The inhabitants of those days gave worship to the Goddess of Fertility, a figure of whom was discovered in the Neolithic Temples of Tarxien in 1915. She now resides in the Museum of Archeology in Valletta, along with many of the items collected from these temples. Within the Tarxien Temples were found objects of bronze, pottery and metal, statuettes, ornaments and carvings in stone and even burnt human bodies!
An entire phase of prehistory is named after Tarxien, and the Temples found here are considered of extreme importance in revealing the ancestory of the islands. The Tarxien Temples date from 3000BC to 2000BC and offer unique architecture and design compared to other similar Temples found on the Maltese islands, with evidence that the place was used for worship of the Goddess, to whom animal sacrifices were offered.
Hal Taxien was established as a parish in 1592. Eventually, from Tarxien emerged from the parishes of Paola (1910), Fgura (1965) and Santa Lucia (1969). In this village one finds also the chapels of St. Mary and St. Bartholomew of the Corner (1776) and the Church of All Souls, which is located in the old cemetery of the village (1675).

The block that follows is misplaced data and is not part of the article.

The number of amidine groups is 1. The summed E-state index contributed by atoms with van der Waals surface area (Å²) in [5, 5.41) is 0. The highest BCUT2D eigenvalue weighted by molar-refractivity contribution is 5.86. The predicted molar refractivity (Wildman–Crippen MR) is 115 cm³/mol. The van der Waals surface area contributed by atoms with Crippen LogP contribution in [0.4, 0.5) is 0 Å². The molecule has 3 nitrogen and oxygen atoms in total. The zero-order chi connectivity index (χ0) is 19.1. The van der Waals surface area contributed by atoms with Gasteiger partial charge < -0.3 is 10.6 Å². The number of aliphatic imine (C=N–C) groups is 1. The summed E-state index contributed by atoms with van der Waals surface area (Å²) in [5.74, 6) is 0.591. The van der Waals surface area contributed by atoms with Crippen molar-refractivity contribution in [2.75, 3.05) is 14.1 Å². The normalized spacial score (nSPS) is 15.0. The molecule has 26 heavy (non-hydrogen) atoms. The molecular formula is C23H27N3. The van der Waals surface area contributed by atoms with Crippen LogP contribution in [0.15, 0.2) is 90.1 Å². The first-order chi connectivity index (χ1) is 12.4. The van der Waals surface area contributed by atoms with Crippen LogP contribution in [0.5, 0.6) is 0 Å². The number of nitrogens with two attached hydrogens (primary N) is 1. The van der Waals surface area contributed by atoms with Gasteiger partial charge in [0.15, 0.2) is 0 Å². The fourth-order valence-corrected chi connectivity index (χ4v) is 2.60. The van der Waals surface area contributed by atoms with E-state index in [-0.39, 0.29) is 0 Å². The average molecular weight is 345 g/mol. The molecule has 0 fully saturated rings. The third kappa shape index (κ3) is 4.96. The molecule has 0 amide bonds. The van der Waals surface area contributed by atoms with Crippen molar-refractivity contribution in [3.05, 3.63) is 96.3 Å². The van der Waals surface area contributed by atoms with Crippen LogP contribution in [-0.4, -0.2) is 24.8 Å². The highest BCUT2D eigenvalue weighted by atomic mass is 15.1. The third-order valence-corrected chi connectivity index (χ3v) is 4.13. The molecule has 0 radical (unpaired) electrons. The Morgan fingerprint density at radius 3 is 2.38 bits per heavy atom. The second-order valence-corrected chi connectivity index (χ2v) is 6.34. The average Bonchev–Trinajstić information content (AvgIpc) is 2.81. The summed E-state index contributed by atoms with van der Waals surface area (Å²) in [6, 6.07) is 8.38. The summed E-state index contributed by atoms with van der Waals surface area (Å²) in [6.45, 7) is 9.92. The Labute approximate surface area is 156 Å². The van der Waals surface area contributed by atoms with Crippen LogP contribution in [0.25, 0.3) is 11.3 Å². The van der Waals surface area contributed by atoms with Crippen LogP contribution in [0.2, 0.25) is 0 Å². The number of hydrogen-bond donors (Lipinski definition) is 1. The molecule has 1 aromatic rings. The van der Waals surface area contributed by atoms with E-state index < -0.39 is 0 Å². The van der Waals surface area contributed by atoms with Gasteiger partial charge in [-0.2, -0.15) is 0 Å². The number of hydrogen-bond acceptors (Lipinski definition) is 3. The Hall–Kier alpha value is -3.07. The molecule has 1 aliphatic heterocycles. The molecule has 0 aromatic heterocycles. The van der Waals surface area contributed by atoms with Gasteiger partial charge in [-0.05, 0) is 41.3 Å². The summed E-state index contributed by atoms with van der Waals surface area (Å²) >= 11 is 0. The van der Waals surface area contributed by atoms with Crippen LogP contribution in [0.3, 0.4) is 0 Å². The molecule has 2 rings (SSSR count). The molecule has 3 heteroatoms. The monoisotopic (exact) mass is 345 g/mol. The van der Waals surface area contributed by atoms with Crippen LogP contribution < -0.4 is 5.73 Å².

Wander around the older parts of town to admire old houses with niches tucked away here and there on their facades and street corners. Seek out Dar tal-Kejka (1736) in Triq Xintill, which bears some beautiful carvings and offers a fine specimen of an old farmhouse. Many villas have historic reputation, such as the grand summer residence of the Bishop Leonard Abela (1541-1605) near the Church of St Bartholomew. The Dejma Cross is also an important landmark, since it was used as a meeting landmark for the Dejma, who kept coastal watch against pirates.
Right until the 1960s the people of Tarxien earned their living from agriculture, and especially by selling milk, but today that has changed altogether. Today we find Tarxien to be a busy town and quite an important business area in the south of the islands.